A Few More Favourite PoetsPosted: February 18, 2011
Two more of my favourites are Phillis Levin and Katie Ford. Both of their poetry deal with spirituality in nonconformist ways: subtlety of language, deft musicality, all with a humane severity evident in their varied poems.
Phillis Levin is one poet whose work I came to by accident. But it is through this sense of the unassuming, the unpredictable that her poems first showed themselves to me. And I was hooked at once by her intelligence, and her art. Reading Levin is an exercise in caution and articulation. You don’t want to let anything go amiss—i.e., you want to get to everything the poet points to or shows you. There is an urgency in the work that you hang onto, that leaves you to want to understand it at your own risk. This is poetry that strives to be beautiful without needing to. There is also a sense of careful craft at work here. You can almost picture the poet hunched at her table at work, measuring the words, weighing them carefully to scale. A magnificent balance between form and content is achieved without fanfare, just a deftness to it you allow into your reading of it. You have a nagging sense of wanting to get to the bottom of things when reading her poems. You want to encompass the whole of the world of the poem or book. Is it because of its beauty, its aching specificity that you want to do this? Or is it just a response to good work in general?
With Levin, you are first carried away with the flow and force of the poem before you come back to it, ready to discern the meanings behind. There is awe, of course, and unexpectedness. Even through repeated readings, you are sure of its surprise. As if the spirit of the poem inhabits you with each pronouncement of intrigue by you.
Reality is reflected in Levin’s poems with an almost untarnished sheen. It is not quite romanticised but said in the high of spirit, in the guise of a faithful human aspiration. Romantic love is dealt with with pessimism and harshness. But at once, you are taken into a territory of love so ardent and yearning, you forget which side of it the poet is inhabiting—love or loss. Or both.
To say that reality is seen with a light that glows, is to say that some of it is dark but that darkness itself is converted in memory and seen from this similar light—nostalgia? But one comes away thinking instead of arguing in the face of Levin’s poetry. It is with delight that one finally takes it. Wholly.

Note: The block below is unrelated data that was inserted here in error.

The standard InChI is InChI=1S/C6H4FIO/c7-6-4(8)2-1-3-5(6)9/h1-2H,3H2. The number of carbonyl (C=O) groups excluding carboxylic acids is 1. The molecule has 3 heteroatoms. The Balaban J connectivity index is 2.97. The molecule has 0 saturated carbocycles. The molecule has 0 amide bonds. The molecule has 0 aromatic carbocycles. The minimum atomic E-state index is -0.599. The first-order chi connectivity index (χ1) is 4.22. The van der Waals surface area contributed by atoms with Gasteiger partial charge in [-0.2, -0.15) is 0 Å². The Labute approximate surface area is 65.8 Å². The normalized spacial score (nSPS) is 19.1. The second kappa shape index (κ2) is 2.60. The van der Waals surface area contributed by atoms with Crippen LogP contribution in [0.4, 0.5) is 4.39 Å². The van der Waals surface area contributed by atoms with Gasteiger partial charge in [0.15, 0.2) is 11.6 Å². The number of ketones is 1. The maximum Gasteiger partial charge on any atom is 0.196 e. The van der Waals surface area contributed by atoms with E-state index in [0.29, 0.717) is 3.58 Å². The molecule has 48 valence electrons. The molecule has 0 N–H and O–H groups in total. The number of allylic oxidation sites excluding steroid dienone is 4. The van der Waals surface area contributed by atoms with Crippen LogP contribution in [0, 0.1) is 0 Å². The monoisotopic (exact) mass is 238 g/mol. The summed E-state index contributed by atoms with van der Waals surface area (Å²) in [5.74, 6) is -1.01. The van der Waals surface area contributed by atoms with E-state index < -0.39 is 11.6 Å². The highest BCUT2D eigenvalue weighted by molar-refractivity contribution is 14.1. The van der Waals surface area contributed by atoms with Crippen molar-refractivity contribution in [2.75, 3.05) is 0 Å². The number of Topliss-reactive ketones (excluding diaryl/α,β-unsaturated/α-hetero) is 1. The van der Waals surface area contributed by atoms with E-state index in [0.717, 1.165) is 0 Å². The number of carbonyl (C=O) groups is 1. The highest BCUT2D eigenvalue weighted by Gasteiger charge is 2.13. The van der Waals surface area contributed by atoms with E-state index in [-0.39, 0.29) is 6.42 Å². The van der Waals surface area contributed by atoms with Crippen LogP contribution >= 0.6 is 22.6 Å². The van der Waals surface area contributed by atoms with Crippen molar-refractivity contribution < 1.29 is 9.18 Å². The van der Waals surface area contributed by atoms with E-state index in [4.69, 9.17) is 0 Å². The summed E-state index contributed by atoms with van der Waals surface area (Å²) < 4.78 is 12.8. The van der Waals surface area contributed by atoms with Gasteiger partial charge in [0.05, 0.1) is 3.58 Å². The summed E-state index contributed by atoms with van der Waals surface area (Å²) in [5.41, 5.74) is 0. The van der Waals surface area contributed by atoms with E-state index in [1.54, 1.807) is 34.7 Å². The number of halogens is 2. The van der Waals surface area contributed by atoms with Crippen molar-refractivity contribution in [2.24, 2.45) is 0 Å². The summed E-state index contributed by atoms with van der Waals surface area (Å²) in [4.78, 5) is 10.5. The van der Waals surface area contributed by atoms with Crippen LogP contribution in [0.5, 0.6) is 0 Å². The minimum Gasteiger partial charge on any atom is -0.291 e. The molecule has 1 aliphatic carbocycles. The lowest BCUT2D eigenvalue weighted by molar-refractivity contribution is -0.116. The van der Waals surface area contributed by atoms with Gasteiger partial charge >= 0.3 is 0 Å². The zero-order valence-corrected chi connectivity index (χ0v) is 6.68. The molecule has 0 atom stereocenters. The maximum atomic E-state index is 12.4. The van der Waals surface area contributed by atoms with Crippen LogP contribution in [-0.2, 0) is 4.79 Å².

To say nothing of the metaphors, the lyricism in Levin’s work shines with remarkable perfection. She is a formalist and her work is balanced and poised without being mannered. A reader with an ear for music will be richly rewarded.
But overall, it is the great command of language, the impulse of the subtle that most impressed me about Levin’s work. It is poetry that surprises and never stops giving.
Katie Ford‘s work is complex, multi-layered, and beautiful. Again, I came to her poetry by accident. I was looking for a poetry of spirituality to ground me in my own writing when I was struck by the sheer beauty and grace of her poetry. It comes upon you as suddenly as you let it affect you. And it stays long after you think you’ve forgotten it.
Her poems have the gravity of maturity unlike the work of many other poets who write beautiful poems. And they have an empathetic courage which binds you to your own sense of cause. At times, the poems are so humane, you forget you are reading and welcome the subject the poems are about into your essential understanding. Only later do you think them beautiful, after they have affected you in a most satisfying way—after reality has transversed into some indefinite yet recognisable form.
The layers in Ford’s work show themselves acutely, with regard for your patience and awe. Often it is the most subtle work which turns out to be the best. There’s a sensuality there too that is buried under the intelligent facility of her language. You have to dig deep but once unearthed, your mind has been changed a little by it, by how you searched for it often without knowing you are searching.
Her poems couldn’t be reduced to easy or permanent conclusions. They shift as often as you think they are unmoved.
There is a rare quality of having been understood after reading her poetry. That there is consciousness and that it affects you and that it is akin to being understood. Often the poet would show the facets of reality to you and let you decide what to bring to understand. Often you are left with a question or an intimation in your mind. Hers is a poetry that allows you to question after being asked.
Ford’s poetry is able to be subtle without being vague. There is a difference. And a difference of how well the poet handles ambiguity and restraint.
We come to her work with a mind ready to be engaged, to be affected. And we come away thinking and feeling that we have been more than a little transformed.
There is a delight and a pensiveness. There is hope and aspiration behind the seemingly pessimistic stance. For to question a little of the world is hopeful. It is the opening of your truest self.
Phillis Levin’s May Day (Poets, Penguin)
Katie Ford’s Colosseum: Poems